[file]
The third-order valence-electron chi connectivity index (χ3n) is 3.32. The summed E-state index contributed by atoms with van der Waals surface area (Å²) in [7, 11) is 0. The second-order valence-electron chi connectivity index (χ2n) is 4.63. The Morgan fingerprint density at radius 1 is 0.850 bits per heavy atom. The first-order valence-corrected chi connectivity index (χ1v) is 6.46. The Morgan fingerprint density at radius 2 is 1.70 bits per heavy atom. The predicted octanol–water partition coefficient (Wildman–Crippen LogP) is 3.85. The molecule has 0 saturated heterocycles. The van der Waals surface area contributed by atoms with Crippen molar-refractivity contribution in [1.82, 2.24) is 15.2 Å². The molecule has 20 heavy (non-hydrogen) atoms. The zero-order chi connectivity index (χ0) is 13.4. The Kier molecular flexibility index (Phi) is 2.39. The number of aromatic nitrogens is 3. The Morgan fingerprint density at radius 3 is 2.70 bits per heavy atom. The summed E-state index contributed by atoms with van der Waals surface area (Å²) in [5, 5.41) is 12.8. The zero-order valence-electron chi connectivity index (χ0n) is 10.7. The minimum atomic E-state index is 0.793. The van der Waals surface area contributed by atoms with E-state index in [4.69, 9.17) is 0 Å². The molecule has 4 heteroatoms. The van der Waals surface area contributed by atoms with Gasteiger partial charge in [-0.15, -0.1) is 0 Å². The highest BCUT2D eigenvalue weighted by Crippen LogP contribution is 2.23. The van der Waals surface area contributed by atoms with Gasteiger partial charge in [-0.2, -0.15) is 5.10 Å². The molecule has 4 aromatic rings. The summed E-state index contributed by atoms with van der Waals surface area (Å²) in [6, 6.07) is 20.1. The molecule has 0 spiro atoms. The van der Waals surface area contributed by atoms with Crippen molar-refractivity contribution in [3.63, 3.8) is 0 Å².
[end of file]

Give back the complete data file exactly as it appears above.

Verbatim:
The third-order valence-electron chi connectivity index (χ3n) is 3.32. The summed E-state index contributed by atoms with van der Waals surface area (Å²) in [7, 11) is 0. The second-order valence-electron chi connectivity index (χ2n) is 4.63. The Morgan fingerprint density at radius 1 is 0.850 bits per heavy atom. The first-order valence-corrected chi connectivity index (χ1v) is 6.46. The Morgan fingerprint density at radius 2 is 1.70 bits per heavy atom. The predicted octanol–water partition coefficient (Wildman–Crippen LogP) is 3.85. The molecule has 0 saturated heterocycles. The van der Waals surface area contributed by atoms with Crippen molar-refractivity contribution in [1.82, 2.24) is 15.2 Å². The molecule has 20 heavy (non-hydrogen) atoms. The zero-order chi connectivity index (χ0) is 13.4. The Kier molecular flexibility index (Phi) is 2.39. The number of aromatic nitrogens is 3. The Morgan fingerprint density at radius 3 is 2.70 bits per heavy atom. The summed E-state index contributed by atoms with van der Waals surface area (Å²) in [5, 5.41) is 12.8. The zero-order valence-electron chi connectivity index (χ0n) is 10.7. The minimum atomic E-state index is 0.793. The van der Waals surface area contributed by atoms with E-state index in [4.69, 9.17) is 0 Å². The molecule has 4 heteroatoms. The van der Waals surface area contributed by atoms with Gasteiger partial charge in [-0.15, -0.1) is 0 Å². The highest BCUT2D eigenvalue weighted by Crippen LogP contribution is 2.23. The van der Waals surface area contributed by atoms with Gasteiger partial charge in [-0.2, -0.15) is 5.10 Å². The molecule has 4 aromatic rings. The summed E-state index contributed by atoms with van der Waals surface area (Å²) in [6, 6.07) is 20.1. The molecule has 0 spiro atoms. The van der Waals surface area contributed by atoms with Crippen molar-refractivity contribution in [3.63, 3.8) is 0 Å².